Q: When do you know a poem is “done”?

Ideally, I wait several months, look at the poem again in longhand, type it up (perhaps revising), and then let it steep on the screen for a while, too, before sending it out. Sometimes I don't wait long enough and then I kick myself later.

Q: Have you ever given up an invitation so you could stay home and write?

Yes, many times.


Q: What is your system for sending out work?

I try to have lots of things sent out at any given moment. I have a huge Word file, over 400 pages long, containing unpublished poems and lists of what's sent where and what's been rejected where. I know a 400 page document sounds unwieldy, but with "find in page" it really works well for submitting. I used to have separate Word files for the poems, the current submissions, and the rejections, but it was a pain to try to coordinate everything that way.

Q: What have you more recently received: a rejection notice or an acceptance? Was it what you expected?

A rejection for some poetry comics. I sent them out too soon -- should have known better. But generally I expect rejections and am pleasantly surprised by acceptances.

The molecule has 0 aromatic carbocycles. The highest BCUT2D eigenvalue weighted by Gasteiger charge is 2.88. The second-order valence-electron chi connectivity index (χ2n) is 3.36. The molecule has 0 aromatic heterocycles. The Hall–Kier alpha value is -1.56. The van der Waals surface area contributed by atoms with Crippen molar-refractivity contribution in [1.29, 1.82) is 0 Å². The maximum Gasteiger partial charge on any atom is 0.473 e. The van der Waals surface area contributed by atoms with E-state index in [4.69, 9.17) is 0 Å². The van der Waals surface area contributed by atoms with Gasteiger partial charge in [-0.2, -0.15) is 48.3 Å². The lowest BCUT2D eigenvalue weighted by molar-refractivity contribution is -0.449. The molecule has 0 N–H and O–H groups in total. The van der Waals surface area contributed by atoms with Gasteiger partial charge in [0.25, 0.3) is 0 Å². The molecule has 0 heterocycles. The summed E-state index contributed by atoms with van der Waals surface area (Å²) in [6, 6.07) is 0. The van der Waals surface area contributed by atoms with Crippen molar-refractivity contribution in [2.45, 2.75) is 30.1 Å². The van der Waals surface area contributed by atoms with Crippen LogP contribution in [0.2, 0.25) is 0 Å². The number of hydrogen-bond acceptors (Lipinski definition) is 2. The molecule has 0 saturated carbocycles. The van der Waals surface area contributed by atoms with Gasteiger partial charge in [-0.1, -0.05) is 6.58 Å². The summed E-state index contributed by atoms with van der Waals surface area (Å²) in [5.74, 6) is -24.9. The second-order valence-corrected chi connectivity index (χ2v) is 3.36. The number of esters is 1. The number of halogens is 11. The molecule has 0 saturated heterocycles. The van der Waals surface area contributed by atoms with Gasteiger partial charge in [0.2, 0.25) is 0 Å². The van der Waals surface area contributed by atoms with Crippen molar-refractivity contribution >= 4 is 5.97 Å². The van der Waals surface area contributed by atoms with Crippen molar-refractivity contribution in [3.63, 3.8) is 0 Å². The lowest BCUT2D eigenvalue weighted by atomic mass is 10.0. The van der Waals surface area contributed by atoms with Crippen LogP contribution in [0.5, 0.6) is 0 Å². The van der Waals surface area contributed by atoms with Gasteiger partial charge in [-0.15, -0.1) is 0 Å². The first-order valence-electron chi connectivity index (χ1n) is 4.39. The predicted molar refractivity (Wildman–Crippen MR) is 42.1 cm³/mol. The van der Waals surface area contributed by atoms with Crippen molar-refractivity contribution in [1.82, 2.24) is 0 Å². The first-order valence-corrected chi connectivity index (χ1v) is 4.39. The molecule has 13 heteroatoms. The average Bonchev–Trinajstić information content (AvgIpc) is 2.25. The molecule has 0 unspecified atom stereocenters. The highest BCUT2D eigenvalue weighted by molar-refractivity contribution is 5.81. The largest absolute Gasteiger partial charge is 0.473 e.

Q: Where do you generally publish: online, in print, or a mix, and do you have a preference?

A mix. My preference is to publish in snappy funky witty stylish awesome journals, whether they are print or online.

Q: What is the worst (or weirdest, or best) experience you’ve had with a journal/magazine/press & its editor(s)? (No names, please!)

About ten years ago I got a rejection from an editor who said some unkind things about my work, saying he didn't think his remarks would hurt my feelings because I'd published in some good journals so I'd still be a "happy camper." It astounded me that a literary magazine editor would use the phrase "happy camper."

Q: Have you ever received any fan (or hate) mail? If so, what was that like?

I have received several fan emails from readers of Snakeskin (http://snakeskin.org.uk). For some reason this particular online magazine seems to generate lots of fan mail! I've also received, if not hate mail, perhaps ambivalent-mail -- I remember getting a note from a high school student who said something like "I was sure I would hate your poem, because I hate poetry, but it turned out your poem was almost okay."

Practical considerations:

Q: What is your day job, and how does it affect your writing?

I'm the Curator of Special Collections at Colorado College. Being a librarian is a perfect job for a poet, I think -- you're surrounded by books and reading and people who like those things, for the most part, but when you go home you're off the clock, for the most part.

Q: How does your significant other’s occupation affect your writing life?

My husband teaches English and is a fiction writer. That helps.

Q: Have there been periods in your life when you couldn't write?